F. Round Marriage
time limit per test
3 seconds
memory limit per test
256 megabytes
input
standard input
output
standard output

It's marriage season in Ringland!

Ringland has a form of a circle's boundary of length $L$. There are $n$ bridegrooms and $n$ brides, and bridegrooms decided to marry brides.

Of course, each bridegroom should choose exactly one bride, and each bride should be chosen by exactly one bridegroom.

All objects in Ringland are located on the boundary of the circle, including the capital, bridegrooms' castles and brides' palaces. The castle of the $i$-th bridegroom is located at the distance $a_i$ from the capital in clockwise direction, and the palace of the $i$-th bride is located at the distance $b_i$ from the capital in clockwise direction.

Let's define the inconvenience of a marriage the maximum distance that some bride should walk along the circle from her palace to her bridegroom's castle in the shortest direction (in clockwise or counter-clockwise direction).

Help the bridegrooms of Ringland to choose brides in such a way that the inconvenience of the marriage is the smallest possible.

Input

The first line contains two integers $n$ and $L$ ($1 \leq n \leq 2 \cdot 10^{5}$, $1 \leq L \leq 10^{9}$) — the number of bridegrooms and brides and the length of Ringland.

The next line contains $n$ integers $a_1, a_2, \ldots, a_n$ ($0 \leq a_i < L$) — the distances from the capital to the castles of bridegrooms in clockwise direction.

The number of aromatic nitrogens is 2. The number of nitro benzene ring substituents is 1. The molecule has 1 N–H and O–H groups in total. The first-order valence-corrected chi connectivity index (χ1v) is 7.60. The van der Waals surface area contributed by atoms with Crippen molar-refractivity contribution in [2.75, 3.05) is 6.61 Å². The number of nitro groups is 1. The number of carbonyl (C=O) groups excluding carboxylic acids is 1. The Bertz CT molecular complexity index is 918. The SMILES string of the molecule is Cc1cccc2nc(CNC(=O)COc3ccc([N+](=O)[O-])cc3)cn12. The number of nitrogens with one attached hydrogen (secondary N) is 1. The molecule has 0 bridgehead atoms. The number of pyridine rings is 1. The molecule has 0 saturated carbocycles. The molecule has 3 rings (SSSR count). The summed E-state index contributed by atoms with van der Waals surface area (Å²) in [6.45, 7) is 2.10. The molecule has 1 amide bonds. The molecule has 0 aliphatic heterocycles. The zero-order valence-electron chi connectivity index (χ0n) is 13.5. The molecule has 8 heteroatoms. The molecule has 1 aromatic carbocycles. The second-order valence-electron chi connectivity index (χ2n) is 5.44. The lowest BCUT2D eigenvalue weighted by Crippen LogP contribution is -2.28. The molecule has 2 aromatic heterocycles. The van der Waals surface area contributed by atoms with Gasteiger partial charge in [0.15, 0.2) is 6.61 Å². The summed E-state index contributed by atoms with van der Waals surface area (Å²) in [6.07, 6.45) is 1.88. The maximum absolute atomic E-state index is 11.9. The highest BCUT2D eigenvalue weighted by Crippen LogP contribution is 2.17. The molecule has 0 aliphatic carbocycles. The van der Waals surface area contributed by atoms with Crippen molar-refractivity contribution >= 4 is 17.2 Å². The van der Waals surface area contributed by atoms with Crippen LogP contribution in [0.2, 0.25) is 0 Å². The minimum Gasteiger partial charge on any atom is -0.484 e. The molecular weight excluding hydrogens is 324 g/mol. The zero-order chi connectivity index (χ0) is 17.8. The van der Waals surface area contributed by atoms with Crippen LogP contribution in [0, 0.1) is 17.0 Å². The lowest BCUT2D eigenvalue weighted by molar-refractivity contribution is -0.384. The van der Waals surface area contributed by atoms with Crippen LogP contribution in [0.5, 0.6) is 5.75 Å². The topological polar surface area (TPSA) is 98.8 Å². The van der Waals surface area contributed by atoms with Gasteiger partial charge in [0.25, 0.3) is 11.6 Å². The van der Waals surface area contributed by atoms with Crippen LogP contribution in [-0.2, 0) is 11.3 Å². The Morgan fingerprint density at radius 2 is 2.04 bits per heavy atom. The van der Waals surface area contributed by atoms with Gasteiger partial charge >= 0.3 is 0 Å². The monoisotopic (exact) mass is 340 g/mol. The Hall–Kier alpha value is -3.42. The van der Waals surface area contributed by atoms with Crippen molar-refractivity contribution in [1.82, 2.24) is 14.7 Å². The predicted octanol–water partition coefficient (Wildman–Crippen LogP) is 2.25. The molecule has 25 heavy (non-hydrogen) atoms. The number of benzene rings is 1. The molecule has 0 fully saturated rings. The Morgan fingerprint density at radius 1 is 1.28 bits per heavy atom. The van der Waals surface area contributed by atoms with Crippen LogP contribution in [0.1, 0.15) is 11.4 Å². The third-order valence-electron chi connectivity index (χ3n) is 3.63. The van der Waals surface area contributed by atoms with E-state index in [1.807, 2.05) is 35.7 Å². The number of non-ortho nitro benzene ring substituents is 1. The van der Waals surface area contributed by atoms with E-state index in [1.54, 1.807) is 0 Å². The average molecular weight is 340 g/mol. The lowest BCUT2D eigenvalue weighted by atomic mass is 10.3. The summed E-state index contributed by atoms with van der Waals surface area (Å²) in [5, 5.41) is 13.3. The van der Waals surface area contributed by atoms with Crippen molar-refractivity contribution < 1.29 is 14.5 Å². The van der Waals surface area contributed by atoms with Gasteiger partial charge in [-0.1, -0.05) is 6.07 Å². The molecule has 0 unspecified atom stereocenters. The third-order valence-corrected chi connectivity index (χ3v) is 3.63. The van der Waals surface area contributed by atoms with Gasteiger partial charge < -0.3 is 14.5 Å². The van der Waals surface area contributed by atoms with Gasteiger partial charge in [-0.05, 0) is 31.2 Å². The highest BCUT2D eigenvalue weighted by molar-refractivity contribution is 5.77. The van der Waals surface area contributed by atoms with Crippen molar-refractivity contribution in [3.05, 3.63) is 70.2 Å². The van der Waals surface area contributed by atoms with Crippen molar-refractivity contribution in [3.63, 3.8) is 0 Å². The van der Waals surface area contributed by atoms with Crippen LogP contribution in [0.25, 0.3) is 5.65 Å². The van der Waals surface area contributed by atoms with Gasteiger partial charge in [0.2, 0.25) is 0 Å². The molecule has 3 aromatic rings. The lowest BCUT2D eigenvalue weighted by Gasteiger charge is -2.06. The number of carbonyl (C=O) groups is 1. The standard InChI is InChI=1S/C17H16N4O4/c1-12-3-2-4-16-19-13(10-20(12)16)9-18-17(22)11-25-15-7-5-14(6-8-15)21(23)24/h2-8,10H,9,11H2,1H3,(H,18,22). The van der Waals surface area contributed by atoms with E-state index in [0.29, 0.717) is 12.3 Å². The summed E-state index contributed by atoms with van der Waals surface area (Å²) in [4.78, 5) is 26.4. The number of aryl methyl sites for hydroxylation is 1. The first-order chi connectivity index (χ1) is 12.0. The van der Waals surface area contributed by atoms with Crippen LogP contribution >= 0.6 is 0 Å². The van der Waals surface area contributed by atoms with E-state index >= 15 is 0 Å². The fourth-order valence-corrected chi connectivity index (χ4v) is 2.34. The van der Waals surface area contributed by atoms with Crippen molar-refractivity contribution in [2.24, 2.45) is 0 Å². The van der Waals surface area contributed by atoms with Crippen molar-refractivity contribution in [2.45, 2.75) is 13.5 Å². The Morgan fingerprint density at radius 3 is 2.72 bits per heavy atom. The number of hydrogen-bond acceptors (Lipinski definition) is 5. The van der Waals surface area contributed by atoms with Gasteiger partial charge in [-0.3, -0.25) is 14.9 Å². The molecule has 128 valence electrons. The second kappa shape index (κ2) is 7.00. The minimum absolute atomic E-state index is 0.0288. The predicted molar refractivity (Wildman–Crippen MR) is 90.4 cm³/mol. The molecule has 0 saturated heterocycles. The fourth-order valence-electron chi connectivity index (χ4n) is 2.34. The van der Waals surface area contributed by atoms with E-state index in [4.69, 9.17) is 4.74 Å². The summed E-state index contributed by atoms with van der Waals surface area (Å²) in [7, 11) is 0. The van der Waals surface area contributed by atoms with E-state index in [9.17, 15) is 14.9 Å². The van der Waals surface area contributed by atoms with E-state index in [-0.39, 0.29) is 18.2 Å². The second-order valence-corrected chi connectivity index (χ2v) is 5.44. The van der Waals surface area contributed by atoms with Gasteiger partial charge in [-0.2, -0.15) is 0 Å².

The next line contains $n$ integers $b_1, b_2, \ldots, b_n$ ($0 \leq b_i < L$) — the distances from the capital to the palaces of brides in clockwise direction.

Output

In the only line print the smallest possible inconvenience of the wedding, where the inconvenience is the largest distance traveled by a bride.

Examples
Input
2 40 12 3
Output
1
Input
10 1003 14 15 92 65 35 89 79 32 382 71 82 81 82 84 5 90 45 23
Output
27
Note

In the first example the first bridegroom should marry the second bride, the second bridegroom should marry the first bride. This way, the second bride should walk the distance of $1$, and the first bride should also walk the same distance. Thus, the inconvenience is equal to $1$.

In the second example let $p_i$ be the bride the $i$-th bridegroom will marry. One of optimal $p$ is the following: $(6,8,1,4,5,10,3,2,7,9)$.